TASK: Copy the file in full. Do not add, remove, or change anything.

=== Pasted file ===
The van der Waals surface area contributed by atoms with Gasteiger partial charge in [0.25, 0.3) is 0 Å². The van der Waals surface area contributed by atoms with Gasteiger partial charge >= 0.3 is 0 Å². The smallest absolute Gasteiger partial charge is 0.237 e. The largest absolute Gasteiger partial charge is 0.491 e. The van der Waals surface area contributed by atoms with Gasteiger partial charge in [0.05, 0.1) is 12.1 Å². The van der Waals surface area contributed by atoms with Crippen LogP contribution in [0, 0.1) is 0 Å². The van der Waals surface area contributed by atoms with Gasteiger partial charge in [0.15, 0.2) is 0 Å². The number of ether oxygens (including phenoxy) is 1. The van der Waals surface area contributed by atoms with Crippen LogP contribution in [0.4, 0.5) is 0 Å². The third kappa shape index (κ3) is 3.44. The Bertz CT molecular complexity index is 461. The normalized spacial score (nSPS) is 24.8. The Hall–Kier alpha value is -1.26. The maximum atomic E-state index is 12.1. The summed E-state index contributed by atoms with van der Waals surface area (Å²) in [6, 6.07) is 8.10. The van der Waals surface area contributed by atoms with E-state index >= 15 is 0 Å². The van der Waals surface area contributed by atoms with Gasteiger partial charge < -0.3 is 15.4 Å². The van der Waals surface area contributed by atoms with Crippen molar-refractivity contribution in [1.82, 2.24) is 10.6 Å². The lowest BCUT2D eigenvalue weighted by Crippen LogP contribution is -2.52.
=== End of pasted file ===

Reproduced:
The van der Waals surface area contributed by atoms with Gasteiger partial charge in [0.25, 0.3) is 0 Å². The van der Waals surface area contributed by atoms with Gasteiger partial charge >= 0.3 is 0 Å². The smallest absolute Gasteiger partial charge is 0.237 e. The largest absolute Gasteiger partial charge is 0.491 e. The van der Waals surface area contributed by atoms with Gasteiger partial charge in [0.05, 0.1) is 12.1 Å². The van der Waals surface area contributed by atoms with Crippen LogP contribution in [0, 0.1) is 0 Å². The van der Waals surface area contributed by atoms with Gasteiger partial charge in [0.15, 0.2) is 0 Å². The number of ether oxygens (including phenoxy) is 1. The van der Waals surface area contributed by atoms with Crippen LogP contribution in [0.4, 0.5) is 0 Å². The third kappa shape index (κ3) is 3.44. The Bertz CT molecular complexity index is 461. The normalized spacial score (nSPS) is 24.8. The Hall–Kier alpha value is -1.26. The maximum atomic E-state index is 12.1. The summed E-state index contributed by atoms with van der Waals surface area (Å²) in [6, 6.07) is 8.10. The van der Waals surface area contributed by atoms with E-state index >= 15 is 0 Å². The van der Waals surface area contributed by atoms with Gasteiger partial charge < -0.3 is 15.4 Å². The van der Waals surface area contributed by atoms with Crippen molar-refractivity contribution in [1.82, 2.24) is 10.6 Å². The lowest BCUT2D eigenvalue weighted by Crippen LogP contribution is -2.52.